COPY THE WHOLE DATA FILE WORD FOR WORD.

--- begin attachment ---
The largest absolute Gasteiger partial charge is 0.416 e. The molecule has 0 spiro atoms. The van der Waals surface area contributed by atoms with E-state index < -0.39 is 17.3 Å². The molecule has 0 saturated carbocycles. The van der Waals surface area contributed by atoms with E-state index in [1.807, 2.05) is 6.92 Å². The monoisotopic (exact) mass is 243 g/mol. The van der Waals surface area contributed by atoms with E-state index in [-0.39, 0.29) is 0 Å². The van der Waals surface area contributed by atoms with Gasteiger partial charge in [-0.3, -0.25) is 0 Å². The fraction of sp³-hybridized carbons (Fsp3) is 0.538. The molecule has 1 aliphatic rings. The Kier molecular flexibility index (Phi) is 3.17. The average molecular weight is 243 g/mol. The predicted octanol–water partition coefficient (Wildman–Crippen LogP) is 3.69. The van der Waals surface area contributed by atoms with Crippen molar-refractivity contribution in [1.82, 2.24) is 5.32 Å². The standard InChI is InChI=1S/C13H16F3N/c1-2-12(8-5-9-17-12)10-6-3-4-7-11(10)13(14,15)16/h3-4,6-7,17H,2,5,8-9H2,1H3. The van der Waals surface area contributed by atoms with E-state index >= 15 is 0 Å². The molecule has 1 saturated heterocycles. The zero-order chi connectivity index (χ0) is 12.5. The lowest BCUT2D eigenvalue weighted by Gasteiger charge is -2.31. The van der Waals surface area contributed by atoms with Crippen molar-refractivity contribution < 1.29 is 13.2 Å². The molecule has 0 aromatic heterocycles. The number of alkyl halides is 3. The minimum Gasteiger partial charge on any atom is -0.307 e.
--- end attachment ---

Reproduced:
The largest absolute Gasteiger partial charge is 0.416 e. The molecule has 0 spiro atoms. The van der Waals surface area contributed by atoms with E-state index < -0.39 is 17.3 Å². The molecule has 0 saturated carbocycles. The van der Waals surface area contributed by atoms with E-state index in [1.807, 2.05) is 6.92 Å². The monoisotopic (exact) mass is 243 g/mol. The van der Waals surface area contributed by atoms with E-state index in [-0.39, 0.29) is 0 Å². The van der Waals surface area contributed by atoms with Gasteiger partial charge in [-0.3, -0.25) is 0 Å². The fraction of sp³-hybridized carbons (Fsp3) is 0.538. The molecule has 1 aliphatic rings. The Kier molecular flexibility index (Phi) is 3.17. The average molecular weight is 243 g/mol. The predicted octanol–water partition coefficient (Wildman–Crippen LogP) is 3.69. The van der Waals surface area contributed by atoms with Crippen molar-refractivity contribution in [1.82, 2.24) is 5.32 Å². The standard InChI is InChI=1S/C13H16F3N/c1-2-12(8-5-9-17-12)10-6-3-4-7-11(10)13(14,15)16/h3-4,6-7,17H,2,5,8-9H2,1H3. The van der Waals surface area contributed by atoms with E-state index >= 15 is 0 Å². The molecule has 1 saturated heterocycles. The zero-order chi connectivity index (χ0) is 12.5. The lowest BCUT2D eigenvalue weighted by Gasteiger charge is -2.31. The van der Waals surface area contributed by atoms with Crippen molar-refractivity contribution < 1.29 is 13.2 Å². The molecule has 0 aromatic heterocycles. The number of alkyl halides is 3. The minimum Gasteiger partial charge on any atom is -0.307 e.